PUBLISHED:17:00 EST, 8 October 2012| UPDATED:17:29 EST, 8 October 2012
A new report on foreign influences in American elections by the conservative Government Accountability Institute (GAI) has raised questions over whether the Obama campaign has violated federal election law by allowing foreign credit card transactions on its website.
In a 109-page report entitled ‘America the Vulnerable: Are Foreign and Fraudulent Online Campaign Contributions Influencing U.S. Elections?, several major security vulnerabilities on the part of the Obama campaign are detailed.
‘As FBI surveillance tapes have previously shown, foreign governments understand and are eager to exploit the weaknesses of American campaigns,’ the report states.
‘This combined with the Internet’s ability to dis-intermediate campaign contributions on a mass scale, as well as outmoded and lax Federal Election Commission rules, make U.S. elections vulnerable to foreign influence.’
To buy Obama merchandise, the campaign requires buyers to enter their credit card CVV security code but does not ask the credit card security code to be entered when making an online campaign donation.
By GAI’s estimates, the Obama campaign’s failure to utilise industry-standard protections potentially costs the campaign millions in extra processing fees.
The study also points out security problems with a host of political websites, including the online donation pages for nearly half the members of Congress.
It found that the third-party owned Obama.com – which redirects users to an official Obama campaign donation page – has 68 percent foreign traffic, which would suggest a large amount of foreign traffic also heads to the Obama campaign donation page. The GAI found the site was was bought by an Obama bundler in Shanghai, China.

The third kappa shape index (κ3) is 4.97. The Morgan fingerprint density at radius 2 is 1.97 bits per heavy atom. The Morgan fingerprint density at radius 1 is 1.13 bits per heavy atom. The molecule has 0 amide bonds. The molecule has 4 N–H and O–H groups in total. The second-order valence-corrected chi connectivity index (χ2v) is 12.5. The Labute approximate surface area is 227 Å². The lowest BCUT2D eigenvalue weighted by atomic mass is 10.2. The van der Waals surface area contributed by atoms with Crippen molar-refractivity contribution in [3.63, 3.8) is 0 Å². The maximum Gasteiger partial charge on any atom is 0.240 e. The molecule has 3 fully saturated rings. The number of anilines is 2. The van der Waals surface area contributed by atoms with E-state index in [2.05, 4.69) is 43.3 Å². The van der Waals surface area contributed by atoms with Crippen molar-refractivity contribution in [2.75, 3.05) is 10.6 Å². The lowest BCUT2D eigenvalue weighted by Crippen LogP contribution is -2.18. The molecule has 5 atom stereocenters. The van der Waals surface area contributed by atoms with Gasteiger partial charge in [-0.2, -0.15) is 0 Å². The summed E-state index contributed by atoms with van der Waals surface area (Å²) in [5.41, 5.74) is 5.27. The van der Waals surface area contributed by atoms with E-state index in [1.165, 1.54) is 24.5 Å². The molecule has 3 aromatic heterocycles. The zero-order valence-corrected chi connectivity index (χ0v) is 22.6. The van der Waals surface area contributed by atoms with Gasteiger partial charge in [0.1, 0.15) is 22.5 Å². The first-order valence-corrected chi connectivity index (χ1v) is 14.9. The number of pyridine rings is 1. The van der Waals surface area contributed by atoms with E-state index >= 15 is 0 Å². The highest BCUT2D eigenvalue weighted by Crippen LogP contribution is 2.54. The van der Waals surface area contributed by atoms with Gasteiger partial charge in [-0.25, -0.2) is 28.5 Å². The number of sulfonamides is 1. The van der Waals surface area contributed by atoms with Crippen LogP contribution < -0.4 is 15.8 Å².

‘It’s very clear the Obama campaign is the most successful and aggressive at online fundraising and they on a regular basis are submitting contributions or asking for contributions from people around the world,’ Peter Schweizer, president of GAI, told Fox News.
The study claims the campaign used ‘active foreign solicitation’ with email solicitations that go around the world and raised the possibility that low-dollar donations could be trickling in with little accounting of where they come from. Information on donations under $200 does not have to be disclosed.
But an Obama campaign official told Fox News the claims were ‘baseless’ and insisted there were ‘robust safeguards’ in place to prevent improper donations.
An Obama campaign blog post stated that the campaign does not accept donations from foreign nations, using an ‘address verification system’ to confirm their genuineness and then manually reviewing any transaction identified as potentially fraudulent.
The campaign said it also requires a passport copy from anyone stating they are eligible to donate but listed with an address outside the U.S. and said the claims were ‘more reflective of the group’s politics than any grain of truth’.
According to the GAI report, Romney’s website, unlike Obama’s, does require donors to enter in their CVV information. But the report questioned Romney’s use of foreign bundlers, noting the ‘full extent’ of the Romney bundling network is not known because the Romney campaign will not release that information.
A long section of the report is dedicated to the Obama.com redirection site. ‘The fact that Obama.com is not owned or managed by the Obama campaign is a mystery,” the report says. ‘Obama for America owns 392 different domain names bearing either the President’s name or the name of campaign initiatives. It seems logical that Obama.com would be sought after by the campaign.’
In fact, it is registered to Robert Roche, an Illinois native who lives in Shanghai, and has developed strong commercial ties with the Chinese government. He has made 19 visits to the White House since 2009, including a personal meeting with Obama.
When Chinese president Hu Jintao was honored with a White House dinner, Roche got to sit at the table with Bill and Hillary Clinton, Senator and 2004 Democratic presidential nominee John Kerry, and former President Jimmy Carter.
It is unclear whether Roche still controls Obama.com, since he sold the domain to anonymous buyers in 2010.
The report details numerous instances of foreign nationals receiving fundraising letters from the Obama campaign.
‘Transparency is central to good government and accountability,” concludes the report, “and transparency in campaign financing is an essential part of ensuring that the government is run by candidates who are funded and elected by those they are meant to serve: American citizens.’
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